Posted by Lori Maravilla on February 25th, 2014
Last spring, I was honored to be invited to co-teach a training at Avenues Yoga Studio in Salt Lake City.
The 20-some students were earnest, curious and right on board with our slower-than-usual approach to asana practice, and our emphasis on meditation and philosophy. I am inspired to know that this group of teachers is bringing their wisdom into the world of yoga.
Early in the training, one student who had been teaching in a fitness studio asked a very important question. She explained that one of her female students became unusually flexible prior to ovulation (probably because of the presence of relaxin, a hormone that relaxes the ligaments that hold together the various joints in the pelvis—hip joints, sacroiliac joints and pubic symphisis). The teacher said that she encouraged the student to move farther into poses at that period in her cycle since she was already more flexible.
“Should I continue doing this?” she asked.
Twenty years ago I would have said yes. In fact, I did encourage women to take advantage of their relaxin-induced flexibility during pregnancy. No more.
Read more »
Posted by Lori Maravilla on February 14th, 2014
Settle down and unbunch your panties!
Yes, yoga poses must be taught and performed in a way that eliminates the risk for injury. And, yes, the poses should be visually recognizable. (If your Virabadrasana II (Warrior 2) looks more like a bucket of shit, chances are you’re doing it wrong!)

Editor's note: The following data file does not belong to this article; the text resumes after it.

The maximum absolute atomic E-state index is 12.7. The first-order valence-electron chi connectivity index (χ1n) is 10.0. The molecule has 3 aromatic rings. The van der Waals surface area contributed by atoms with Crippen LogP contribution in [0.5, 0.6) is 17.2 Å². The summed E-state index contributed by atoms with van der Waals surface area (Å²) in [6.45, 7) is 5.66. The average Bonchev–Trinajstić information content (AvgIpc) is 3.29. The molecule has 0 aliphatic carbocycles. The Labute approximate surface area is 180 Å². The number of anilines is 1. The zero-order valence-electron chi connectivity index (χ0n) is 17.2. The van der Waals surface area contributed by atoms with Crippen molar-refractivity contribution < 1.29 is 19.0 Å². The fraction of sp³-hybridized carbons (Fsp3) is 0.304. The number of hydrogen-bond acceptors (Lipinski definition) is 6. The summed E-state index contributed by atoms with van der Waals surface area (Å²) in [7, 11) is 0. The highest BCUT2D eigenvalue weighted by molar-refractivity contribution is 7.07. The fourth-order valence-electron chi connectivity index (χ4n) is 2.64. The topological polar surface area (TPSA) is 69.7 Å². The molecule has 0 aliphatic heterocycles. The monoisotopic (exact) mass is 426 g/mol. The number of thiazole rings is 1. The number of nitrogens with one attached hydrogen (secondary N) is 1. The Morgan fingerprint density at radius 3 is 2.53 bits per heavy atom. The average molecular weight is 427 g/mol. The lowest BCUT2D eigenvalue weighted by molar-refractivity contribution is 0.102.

Asana (the physical exercises most folks simply call yoga these days) is not the goal of yoga, it is simply a tool. According to Patanjali, as described in the Yoga Sutras, the only alignment necessary is to be comfortable, steady, and relaxed in asana.
But many teachers today focus exclusively on the asanas and the physical body. As a long time yoga and asana teacher, I understand the necessity of studying anatomy and physiology. After all, asana is a physical practice. Understanding the human body—its capabilities and its limitations—can help teachers understand how to safely instruct students. It is useful in creating balanced sequences and modifying postures depending on a student’s abilities. It also makes you sound really smart! Read more »
Posted by Lori Maravilla on August 1st, 2013
The Best Water Filter Options
By Kate: at wellnessmama
I get a lot of emails and facebook questions about the healthiest options for drinking water and water filters. To be honest, this is something I’ve been researching in depth for years, and am only now writing about it since I’ve finally been able to try all of the options.
Finding the healthiest and most nutrient dense food options is extremely important, but to some degree, finding the best water options can be even more important! Some sources of water can contain hundreds of chemicals and many of these chemicals can be more easily absorbed from water than from food. Read more »